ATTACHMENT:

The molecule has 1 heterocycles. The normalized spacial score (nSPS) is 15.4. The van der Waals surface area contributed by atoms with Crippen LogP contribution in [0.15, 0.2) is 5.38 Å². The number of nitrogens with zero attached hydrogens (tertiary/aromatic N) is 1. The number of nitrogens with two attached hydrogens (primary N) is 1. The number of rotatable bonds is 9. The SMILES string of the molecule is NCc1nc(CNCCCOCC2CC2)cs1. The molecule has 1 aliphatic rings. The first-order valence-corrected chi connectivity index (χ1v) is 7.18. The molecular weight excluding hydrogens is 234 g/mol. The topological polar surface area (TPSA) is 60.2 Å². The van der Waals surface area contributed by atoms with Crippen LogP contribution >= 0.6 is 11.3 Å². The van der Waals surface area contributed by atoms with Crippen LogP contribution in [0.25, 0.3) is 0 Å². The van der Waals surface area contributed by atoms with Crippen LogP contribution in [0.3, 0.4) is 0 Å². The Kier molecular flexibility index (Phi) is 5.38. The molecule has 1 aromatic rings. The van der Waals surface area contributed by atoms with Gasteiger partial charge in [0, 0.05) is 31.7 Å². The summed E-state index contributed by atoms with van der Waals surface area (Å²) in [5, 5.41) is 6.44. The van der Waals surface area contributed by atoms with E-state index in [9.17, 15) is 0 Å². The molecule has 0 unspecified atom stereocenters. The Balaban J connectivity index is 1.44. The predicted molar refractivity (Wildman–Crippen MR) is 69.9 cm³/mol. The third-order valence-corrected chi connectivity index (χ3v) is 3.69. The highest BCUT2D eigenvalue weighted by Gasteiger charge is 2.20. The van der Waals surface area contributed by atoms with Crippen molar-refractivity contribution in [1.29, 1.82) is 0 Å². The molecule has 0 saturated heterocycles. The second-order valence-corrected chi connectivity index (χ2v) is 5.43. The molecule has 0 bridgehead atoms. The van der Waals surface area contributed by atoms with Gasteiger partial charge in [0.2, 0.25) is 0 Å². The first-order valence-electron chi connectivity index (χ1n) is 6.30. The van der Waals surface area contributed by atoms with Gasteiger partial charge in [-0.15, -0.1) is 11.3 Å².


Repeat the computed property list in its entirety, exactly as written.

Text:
The molecule has 1 heterocycles. The normalized spacial score (nSPS) is 15.4. The van der Waals surface area contributed by atoms with Crippen LogP contribution in [0.15, 0.2) is 5.38 Å². The number of nitrogens with zero attached hydrogens (tertiary/aromatic N) is 1. The number of nitrogens with two attached hydrogens (primary N) is 1. The number of rotatable bonds is 9. The SMILES string of the molecule is NCc1nc(CNCCCOCC2CC2)cs1. The molecule has 1 aliphatic rings. The first-order valence-corrected chi connectivity index (χ1v) is 7.18. The molecular weight excluding hydrogens is 234 g/mol. The topological polar surface area (TPSA) is 60.2 Å². The van der Waals surface area contributed by atoms with Crippen LogP contribution >= 0.6 is 11.3 Å². The van der Waals surface area contributed by atoms with Crippen LogP contribution in [0.25, 0.3) is 0 Å². The van der Waals surface area contributed by atoms with Crippen LogP contribution in [0.3, 0.4) is 0 Å². The Kier molecular flexibility index (Phi) is 5.38. The molecule has 1 aromatic rings. The van der Waals surface area contributed by atoms with Gasteiger partial charge in [0, 0.05) is 31.7 Å². The summed E-state index contributed by atoms with van der Waals surface area (Å²) in [5, 5.41) is 6.44. The van der Waals surface area contributed by atoms with E-state index in [9.17, 15) is 0 Å². The molecule has 0 unspecified atom stereocenters. The Balaban J connectivity index is 1.44. The predicted molar refractivity (Wildman–Crippen MR) is 69.9 cm³/mol. The third-order valence-corrected chi connectivity index (χ3v) is 3.69. The highest BCUT2D eigenvalue weighted by Gasteiger charge is 2.20. The van der Waals surface area contributed by atoms with Crippen molar-refractivity contribution in [1.29, 1.82) is 0 Å². The molecule has 0 saturated heterocycles. The second-order valence-corrected chi connectivity index (χ2v) is 5.43. The molecule has 0 bridgehead atoms. The van der Waals surface area contributed by atoms with Gasteiger partial charge in [0.2, 0.25) is 0 Å². The first-order valence-electron chi connectivity index (χ1n) is 6.30. The van der Waals surface area contributed by atoms with Gasteiger partial charge in [-0.15, -0.1) is 11.3 Å².